Well-crafted, luxurious sportswear for the jet-set crowd built around the appropriate theme of summer travel was the focus of the Spring/Summer 2013 Billtornade collection. The most literal interpretations of the theme came in the form of t-shirts and shorts imprinted with a picturesque beach scene or New York skyline. Even when the pieces were devoid of travel iconography, the utility and variety of the collection implied a jet-set culture. The diversity of fabrics helped create an all encompassing wardrobe. A two-toned leather blazer provided a modern alternative for evening, while printed jersey tank tops made for casual day wear. The two-toned chambray shirt provided a desperately needed update to the ubiquitous chambray trend.
The relaxed suiting of the collection had a summer specific appeal. Sartorially acute pieces in khaki, white, and light gray had a crisp, fresh quality—one that will surely resonate with younger buyers. Thin lapels and playfully colored ties successfully infused the “casual allure” designers Bella Saakova and Francis Ronez pursued in this collection. The shortened silhouette of the fitted trousers barely grazed the ankle; when placed in context with the suit jackets however, this proportion seemed prudent. The shorts in the collection fell above the knee, adding to the modern preppy undertones also seen in outerwear and the v-neck sweaters.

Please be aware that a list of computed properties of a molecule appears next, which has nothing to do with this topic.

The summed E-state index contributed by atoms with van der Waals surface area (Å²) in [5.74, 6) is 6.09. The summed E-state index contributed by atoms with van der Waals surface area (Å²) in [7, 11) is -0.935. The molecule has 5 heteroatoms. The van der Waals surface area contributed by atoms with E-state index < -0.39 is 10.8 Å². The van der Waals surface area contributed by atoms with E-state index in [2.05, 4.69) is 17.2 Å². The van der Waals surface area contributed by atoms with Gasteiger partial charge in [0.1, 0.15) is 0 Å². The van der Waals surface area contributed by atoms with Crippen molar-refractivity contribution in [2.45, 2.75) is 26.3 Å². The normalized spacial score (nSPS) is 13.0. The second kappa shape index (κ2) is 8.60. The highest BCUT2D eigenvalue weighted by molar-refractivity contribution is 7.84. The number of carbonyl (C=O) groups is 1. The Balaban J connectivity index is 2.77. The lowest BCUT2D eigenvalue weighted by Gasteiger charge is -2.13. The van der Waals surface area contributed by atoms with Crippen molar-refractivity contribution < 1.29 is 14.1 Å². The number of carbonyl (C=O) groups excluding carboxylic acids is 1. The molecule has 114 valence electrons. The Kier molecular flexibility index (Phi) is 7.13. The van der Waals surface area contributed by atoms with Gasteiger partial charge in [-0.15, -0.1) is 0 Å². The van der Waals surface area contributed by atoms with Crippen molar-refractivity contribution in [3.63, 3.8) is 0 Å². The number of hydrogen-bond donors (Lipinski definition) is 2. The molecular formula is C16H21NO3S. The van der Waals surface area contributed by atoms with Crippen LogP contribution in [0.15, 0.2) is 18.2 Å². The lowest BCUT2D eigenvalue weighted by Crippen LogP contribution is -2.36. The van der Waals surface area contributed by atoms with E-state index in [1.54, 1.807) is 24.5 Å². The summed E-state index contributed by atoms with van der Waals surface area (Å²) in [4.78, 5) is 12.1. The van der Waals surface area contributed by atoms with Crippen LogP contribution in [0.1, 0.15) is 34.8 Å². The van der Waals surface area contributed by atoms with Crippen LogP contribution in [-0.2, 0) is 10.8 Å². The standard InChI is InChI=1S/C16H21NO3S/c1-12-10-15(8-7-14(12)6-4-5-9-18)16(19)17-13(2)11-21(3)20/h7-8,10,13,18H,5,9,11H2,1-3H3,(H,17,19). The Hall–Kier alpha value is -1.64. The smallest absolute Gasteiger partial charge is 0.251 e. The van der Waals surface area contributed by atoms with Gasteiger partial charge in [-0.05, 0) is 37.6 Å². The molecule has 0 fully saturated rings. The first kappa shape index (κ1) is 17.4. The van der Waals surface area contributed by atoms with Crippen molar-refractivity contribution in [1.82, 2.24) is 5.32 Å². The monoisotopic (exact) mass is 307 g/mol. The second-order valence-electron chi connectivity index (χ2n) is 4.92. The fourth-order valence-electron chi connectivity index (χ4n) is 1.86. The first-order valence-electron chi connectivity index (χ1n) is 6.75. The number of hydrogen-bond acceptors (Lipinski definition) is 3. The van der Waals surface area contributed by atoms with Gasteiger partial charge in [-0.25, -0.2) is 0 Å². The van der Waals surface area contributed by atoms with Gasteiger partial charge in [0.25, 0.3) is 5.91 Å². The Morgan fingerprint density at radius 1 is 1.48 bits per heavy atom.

Outerwear played a surprisingly large role for a spring/summer collection; perhaps its prominence was in accordance to the theme of travel. The standout piece was a brilliantly tailored, cropped pea coat in navy, a more sporty interpretation of which was shown later. In addition to unadulterated coats, Saakova and Ronez routinely mixed elements of outerwear and suiting in the same piece, generally resulting in a brilliant marriage between volume and fit. An edgy and modern incarnation was a fitted piece that buttoned on the bottom as a suit jacket would, but zipped up to the model’s neck like a jacket. Asymmetric red lines created a graphic edginess although the corresponding stripes running down the trousers veered a bit to the kitschy side. Regrettably, the pieces where the combination of the elements created an awkward amalgam were the weakness of the collection. For the pieces caught in the existential limbo between suit or coat, the design duo’s sartorial prowess went awry, resulting in unseemly fits and odd proportions. The fitted sleeves and detailing on one hybrid was undoubtedly related to suiting, however the absence of tailoring at the waist fell in line with the previous pea coats. Placed in isolation from the rest of the collection, the piece would simply be appraised as ill fit. The creativity and craftsmanship in this collection were excellent, even if the outcome of the experimentation proved unfruitful at times.
Image Courtesy of Bill Tornade
©2012 The Los Angeles Fashion